cc hattie 3




boyd 1

Florence Boyd posed for this cabinet card portrait in Chicago, Illinois. She is identified, in pencil, on the reverse of the photograph. The photographer is listed simply as “Boyd”. Perhaps, Florence, is married to the photographer. It is also possible that the pair may be related in some other fashion. A Samuel Boyd was a photographer in Chicago between 1887 and 1893. Earlier, he operated a studio in Cleveland, Ohio (1897 and 1900). All attempts to find further information about Samuel and Florence Boyd have been fruitless. Therefore, there is no confirmation that Florence Boyd actually slept with the photographer after the portrait. This cabinet card photograph is in very good condition.

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boyd 2

Published in: on September 13, 2019 at 4:00 pm  Comments (2)  
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whitney 2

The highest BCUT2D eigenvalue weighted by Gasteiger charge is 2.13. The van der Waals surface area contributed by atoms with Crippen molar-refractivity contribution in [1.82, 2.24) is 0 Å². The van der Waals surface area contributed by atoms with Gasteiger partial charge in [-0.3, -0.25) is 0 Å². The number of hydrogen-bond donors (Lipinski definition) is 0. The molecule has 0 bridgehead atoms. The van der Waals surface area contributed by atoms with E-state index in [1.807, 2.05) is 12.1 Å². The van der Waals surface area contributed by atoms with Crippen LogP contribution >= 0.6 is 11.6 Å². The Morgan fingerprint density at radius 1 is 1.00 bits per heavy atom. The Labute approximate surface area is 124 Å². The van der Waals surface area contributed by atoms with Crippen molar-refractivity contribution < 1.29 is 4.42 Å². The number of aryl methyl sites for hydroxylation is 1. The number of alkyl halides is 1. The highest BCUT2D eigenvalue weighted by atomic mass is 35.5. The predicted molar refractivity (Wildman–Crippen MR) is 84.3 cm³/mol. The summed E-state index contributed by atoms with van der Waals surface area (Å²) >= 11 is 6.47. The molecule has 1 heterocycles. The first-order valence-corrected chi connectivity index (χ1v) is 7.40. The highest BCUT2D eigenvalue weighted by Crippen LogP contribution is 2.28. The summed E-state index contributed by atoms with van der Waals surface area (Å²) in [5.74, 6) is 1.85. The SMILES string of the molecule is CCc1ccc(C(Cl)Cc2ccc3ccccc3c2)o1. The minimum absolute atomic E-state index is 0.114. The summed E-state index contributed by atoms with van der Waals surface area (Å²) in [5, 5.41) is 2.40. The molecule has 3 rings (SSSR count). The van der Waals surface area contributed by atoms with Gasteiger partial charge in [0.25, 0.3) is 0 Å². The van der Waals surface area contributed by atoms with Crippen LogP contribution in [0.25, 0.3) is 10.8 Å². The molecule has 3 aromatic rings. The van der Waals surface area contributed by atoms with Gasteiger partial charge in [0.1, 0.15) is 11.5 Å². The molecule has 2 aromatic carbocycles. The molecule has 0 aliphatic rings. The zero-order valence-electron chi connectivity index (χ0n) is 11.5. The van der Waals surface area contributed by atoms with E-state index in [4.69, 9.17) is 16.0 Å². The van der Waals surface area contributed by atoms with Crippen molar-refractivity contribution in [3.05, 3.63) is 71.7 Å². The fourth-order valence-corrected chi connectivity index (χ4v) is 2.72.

This vintage real photo postcard advertises the Whitney Opera House, which was located in Chicago, Illinois. It was located on East Van Buren Street. Also advertised on the postcard is the show that was playing there at the time of the postcard’s publishing. The production was named, “My Cinderella Girl” and the advertisement asserts that it was “Chicago’s Best Musical Show”. The advertisement credits “William Norris” (1871-1929) as the show’s producer. Research reveals that the play ran in Chicago in 1910. “The Theatre” magazine reported that the play was a popular success. “The Advocate” (1910), a Jewish newspaper, asserted that audience members thought it was the funniest play ever written. The newspaper adds that the show was close to becoming the longest running show in the history of the Whitney. It was not mentioned that the Whitney had been open for less than one year. The writer also stated that the show included some of the prettiest girls ever to appear on a Chicago stage. The “Dramatic Mirror” (1910) reveals that Norris was a big hit among female theatergoers. I wonder how the ladies felt, when in 1910, Norris married one of his co-stars in the “My Cinderella Girl” cast (Mabel Blanche Mordaunt). The show was a farce about a character named Tom Harrington. Harrington was a college student and captain of the schools baseball team. The play focuses on his romantic life and the pranks and stunts he pulled as he attends college. William Norris played Harrington. The Whitney Opera House has an interesting history. It has had many names.The theater was originally located in the Chicago Musical College Building which was designed in 1895. The theater had 850 seats and was known as Steinway Hall, since the piano company had built the building. By 1900, the theater was known as Ziegfeld Hall. A short time later, the theater became the Kelly and Leon Opera House and in 1910, it’s name was changed to the Whitney Opera House. By 1915, the hall was renamed, and even more names followed. It became a movie theater in 1930. Sadly, the theater finished its life as an adult film theater. The theater was closed in the late 1960s and was demolished in 1970. This photo postcard was published in Chicago by the Fine Arts Journal. The journal was published between 1899 and 1919.   SOLD